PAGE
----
There are good things about capes....and then there are bad things.
The good: when done right, they can be just about the most efficient homes out there. Capes offer efficient living space in a tightly packaged shell as they basically utilize the exterior walls (including the roof) as the thermal envelope (air, vapor & thermal barrier).
The bad: in order for them to be efficient, they have to be insulated and air sealed a very specific way...which most of them have not been, making the classic cape notorious for high energy bills despite their small footprint, inconsistent seasonal temperatures and comforts, and bad ice damming.
A sign of heat loss and energy inefficiency: inconsistent snow melt on a roof (see photo above). This is the exact type of snow melt is what leads to ice damming.
The primary issue with most Cape homes is a combination of having no established thermal envelope and excessive and mismanaged airflow. Capes suffer from decades of backwards thinking, the thought has always been "we have snow melt and ice damming on our roof, we must need more venting". It just doesn't work that way with a cape. Since the thermal envelope IS so tight and close to the livable space, the only way to address these issues is through strategic air sealing and proper insulation selection and installation.
The photos below shows excessive air flow entering through the soffit vents (left photo), supposedly going up the roof deck into the attic crawlspace above, but instead it is surfing the ceiling cavity between the finished 1st and 2nd floors (bottom right photo) = not good.
How is this happening? Well, once we gain access into the knee wall area of the 2nd floor, we can see one of the ways cape are classically insulated. Fiberglass under the knee wall floor deck (under the green carpet) and fiberglass on the the actual knee wall (not visible, right edge of left photo). This scenario lets endless amounts of air enter into the building and wander freely....and yes, that is a mouse on the carpet. Since when does air travel in straight lines?....light a match, does the smoke go straight up when air is moving about?
So, what happens with all that air entering through the soffit vents? It's meant to enter the knee wall and run up the roof deck towards the attic crawlspace above, and maybe some of it does, but certainly not all of it. Some of it can enter the house through built-in dressers (left photo) and some maybe through improperly sealed knee wall hatches (middle photo). Side Note: any area where cold air can enter, as shown in these photos, is also where heated air can exit the building shell - so it works both ways depending on a variety of different factors (temperature, wind pressure, exhaust fans, etc).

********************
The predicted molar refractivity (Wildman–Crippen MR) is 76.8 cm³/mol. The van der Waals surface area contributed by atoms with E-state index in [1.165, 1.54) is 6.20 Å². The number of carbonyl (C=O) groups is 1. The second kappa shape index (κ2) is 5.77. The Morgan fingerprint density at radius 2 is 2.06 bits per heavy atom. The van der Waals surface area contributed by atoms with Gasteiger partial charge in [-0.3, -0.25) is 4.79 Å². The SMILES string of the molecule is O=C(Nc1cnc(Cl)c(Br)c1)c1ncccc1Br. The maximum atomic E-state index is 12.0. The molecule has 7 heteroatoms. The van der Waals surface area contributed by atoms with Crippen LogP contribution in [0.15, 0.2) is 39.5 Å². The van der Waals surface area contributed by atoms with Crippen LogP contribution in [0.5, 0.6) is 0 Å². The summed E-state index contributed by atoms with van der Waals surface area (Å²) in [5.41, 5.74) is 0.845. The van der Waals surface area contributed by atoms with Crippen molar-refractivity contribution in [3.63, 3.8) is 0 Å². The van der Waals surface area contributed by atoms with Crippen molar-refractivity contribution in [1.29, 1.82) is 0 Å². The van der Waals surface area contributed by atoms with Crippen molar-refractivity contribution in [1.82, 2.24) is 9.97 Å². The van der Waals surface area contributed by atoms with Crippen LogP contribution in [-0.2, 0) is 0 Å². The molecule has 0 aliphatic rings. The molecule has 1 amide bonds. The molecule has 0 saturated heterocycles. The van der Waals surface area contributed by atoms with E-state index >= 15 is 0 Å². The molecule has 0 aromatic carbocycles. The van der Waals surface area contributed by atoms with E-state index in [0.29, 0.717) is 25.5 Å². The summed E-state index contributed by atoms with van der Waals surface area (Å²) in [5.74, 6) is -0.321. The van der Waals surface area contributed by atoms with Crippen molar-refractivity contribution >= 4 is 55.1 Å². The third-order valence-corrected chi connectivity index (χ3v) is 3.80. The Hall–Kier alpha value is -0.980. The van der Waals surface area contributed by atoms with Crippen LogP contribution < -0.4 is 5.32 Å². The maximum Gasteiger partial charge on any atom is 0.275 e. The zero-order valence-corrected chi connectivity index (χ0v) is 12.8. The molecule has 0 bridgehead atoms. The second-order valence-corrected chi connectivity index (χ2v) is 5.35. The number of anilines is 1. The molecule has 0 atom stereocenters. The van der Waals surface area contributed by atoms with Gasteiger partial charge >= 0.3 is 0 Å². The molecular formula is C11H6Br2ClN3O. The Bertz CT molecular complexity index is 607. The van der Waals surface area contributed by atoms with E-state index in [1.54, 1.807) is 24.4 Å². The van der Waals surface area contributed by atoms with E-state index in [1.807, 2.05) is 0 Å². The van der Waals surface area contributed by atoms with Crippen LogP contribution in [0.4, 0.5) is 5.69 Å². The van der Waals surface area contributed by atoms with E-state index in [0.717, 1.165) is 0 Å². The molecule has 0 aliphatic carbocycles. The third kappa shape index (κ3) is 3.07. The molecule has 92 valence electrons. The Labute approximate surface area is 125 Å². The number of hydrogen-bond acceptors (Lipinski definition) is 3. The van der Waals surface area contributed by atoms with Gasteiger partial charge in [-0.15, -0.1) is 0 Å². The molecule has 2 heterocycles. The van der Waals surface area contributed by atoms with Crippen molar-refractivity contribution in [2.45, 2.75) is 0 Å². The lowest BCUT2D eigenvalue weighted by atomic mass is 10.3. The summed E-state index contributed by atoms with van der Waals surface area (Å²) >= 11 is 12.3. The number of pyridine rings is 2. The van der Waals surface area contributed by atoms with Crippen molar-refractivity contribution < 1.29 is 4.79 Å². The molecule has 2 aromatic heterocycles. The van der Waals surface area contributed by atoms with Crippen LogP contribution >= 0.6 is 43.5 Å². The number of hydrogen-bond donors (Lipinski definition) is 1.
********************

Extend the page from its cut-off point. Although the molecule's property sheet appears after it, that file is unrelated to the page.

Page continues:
What happens to the soffit ventilated air that does make up the roof deck? The upper right photo shows devalued insulation due to airflow up the enclosed ceiling slope. This is the classic cape scenario. Ventilation is installed to stop snow melt and ice damming, and all it does is further devalue existing insulation making it much easier for heat to conduct through the enclosed slopes to the roof deck, still producing snow melt and ice damming.
Many people have a hard time understanding this approach as it goes against classic building standards, so just trust us. First thing you need to do is block ALL soffit venting on the sloped sides of the house (if you have a big shed dormer, then maybe you can leave that soffit venting in place, call a pro). To properly ventilate the attic crawl space, depending on its size, you can simple install gable end vents and potentially a ridge vent as well.
- Block all soffit venting & remove the existing ceiling slope insulation (if existing) from the knee wall slopes & enclosed ceiling slopes. The rafter cavity should be empty from the soffit to the attic flat.
- Proceed with all air sealing of the attic flat (chimney chase, lights, fans, electrical wiring chases, plumbing stacks, etc)
- Install air tight and insulated attic hatch (4-6" rigid board insulation with weather stripping) and install a barricade for new insulation to abut
- Install either 5"+ of closed cell spray foam insulation to the knee wall rafter slopes OR if enough space is available install 2" thick rigid board strapped in place to the rafters - creating an enclosed rafter cavity within the knee wall. NOTE: if the rafters are greater than 2x8" then you can simply install Intello Plus smart barrier to the rafters to create the enclosed cavity; however we like rigid board as it decreases thermal bridging through the rafters.
- Insulate the rafter cavity from eave to attic flat with dense pack cellulose (if you foamed the knee wall slopes, then only dense pack cellulose from the top of the knee wall slope to the attic flat.
- Add R49 of loose pack cellulose to the attic flat.
Additional Notes: There can be many other steps/details that go along with these solutions to ensure proper air sealing and insulating, because of this an Energy Audit is always recommended and only choose insulation contractors who have insulated other homes in this manner.